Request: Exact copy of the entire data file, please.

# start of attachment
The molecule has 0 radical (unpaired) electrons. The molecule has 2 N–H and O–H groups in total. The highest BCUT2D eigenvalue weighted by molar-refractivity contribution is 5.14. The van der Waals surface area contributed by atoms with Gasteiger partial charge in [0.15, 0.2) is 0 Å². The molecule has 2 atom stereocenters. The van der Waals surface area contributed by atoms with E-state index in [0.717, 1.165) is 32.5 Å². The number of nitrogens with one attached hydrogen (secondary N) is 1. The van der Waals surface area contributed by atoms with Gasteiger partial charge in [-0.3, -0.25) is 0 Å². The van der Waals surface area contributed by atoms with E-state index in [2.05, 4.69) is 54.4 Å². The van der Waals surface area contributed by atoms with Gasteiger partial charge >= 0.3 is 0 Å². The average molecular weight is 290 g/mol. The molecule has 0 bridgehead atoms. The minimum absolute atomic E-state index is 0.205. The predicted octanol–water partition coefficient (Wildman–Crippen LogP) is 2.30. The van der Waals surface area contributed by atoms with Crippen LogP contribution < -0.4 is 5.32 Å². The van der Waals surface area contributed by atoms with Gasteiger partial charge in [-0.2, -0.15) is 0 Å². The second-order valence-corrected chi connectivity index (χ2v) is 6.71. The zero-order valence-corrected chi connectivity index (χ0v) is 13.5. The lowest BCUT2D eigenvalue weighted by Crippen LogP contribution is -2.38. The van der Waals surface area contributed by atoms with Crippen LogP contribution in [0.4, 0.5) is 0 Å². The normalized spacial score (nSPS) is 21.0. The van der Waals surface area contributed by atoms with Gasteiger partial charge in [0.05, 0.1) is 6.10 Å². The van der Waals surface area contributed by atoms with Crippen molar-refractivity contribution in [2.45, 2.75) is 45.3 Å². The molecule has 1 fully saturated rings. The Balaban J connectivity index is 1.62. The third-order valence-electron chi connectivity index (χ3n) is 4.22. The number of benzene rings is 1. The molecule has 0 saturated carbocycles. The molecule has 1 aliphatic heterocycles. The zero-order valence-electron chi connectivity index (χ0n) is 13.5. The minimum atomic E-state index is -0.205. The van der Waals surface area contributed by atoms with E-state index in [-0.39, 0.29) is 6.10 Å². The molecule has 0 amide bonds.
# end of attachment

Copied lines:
The molecule has 0 radical (unpaired) electrons. The molecule has 2 N–H and O–H groups in total. The highest BCUT2D eigenvalue weighted by molar-refractivity contribution is 5.14. The van der Waals surface area contributed by atoms with Gasteiger partial charge in [0.15, 0.2) is 0 Å². The molecule has 2 atom stereocenters. The van der Waals surface area contributed by atoms with E-state index in [0.717, 1.165) is 32.5 Å². The number of nitrogens with one attached hydrogen (secondary N) is 1. The van der Waals surface area contributed by atoms with Gasteiger partial charge in [-0.3, -0.25) is 0 Å². The van der Waals surface area contributed by atoms with E-state index in [2.05, 4.69) is 54.4 Å². The van der Waals surface area contributed by atoms with Gasteiger partial charge >= 0.3 is 0 Å². The average molecular weight is 290 g/mol. The molecule has 0 bridgehead atoms. The minimum absolute atomic E-state index is 0.205. The predicted octanol–water partition coefficient (Wildman–Crippen LogP) is 2.30. The van der Waals surface area contributed by atoms with Crippen LogP contribution < -0.4 is 5.32 Å². The van der Waals surface area contributed by atoms with Gasteiger partial charge in [-0.2, -0.15) is 0 Å². The second-order valence-corrected chi connectivity index (χ2v) is 6.71. The zero-order valence-corrected chi connectivity index (χ0v) is 13.5. The lowest BCUT2D eigenvalue weighted by Crippen LogP contribution is -2.38. The van der Waals surface area contributed by atoms with Crippen LogP contribution in [0.4, 0.5) is 0 Å². The normalized spacial score (nSPS) is 21.0. The van der Waals surface area contributed by atoms with Gasteiger partial charge in [0.05, 0.1) is 6.10 Å². The van der Waals surface area contributed by atoms with Crippen molar-refractivity contribution in [2.45, 2.75) is 45.3 Å². The molecule has 1 fully saturated rings. The Balaban J connectivity index is 1.62. The third-order valence-electron chi connectivity index (χ3n) is 4.22. The number of benzene rings is 1. The molecule has 0 saturated carbocycles. The molecule has 1 aliphatic heterocycles. The zero-order valence-electron chi connectivity index (χ0n) is 13.5. The minimum atomic E-state index is -0.205. The van der Waals surface area contributed by atoms with E-state index in [-0.39, 0.29) is 6.10 Å². The molecule has 0 amide bonds.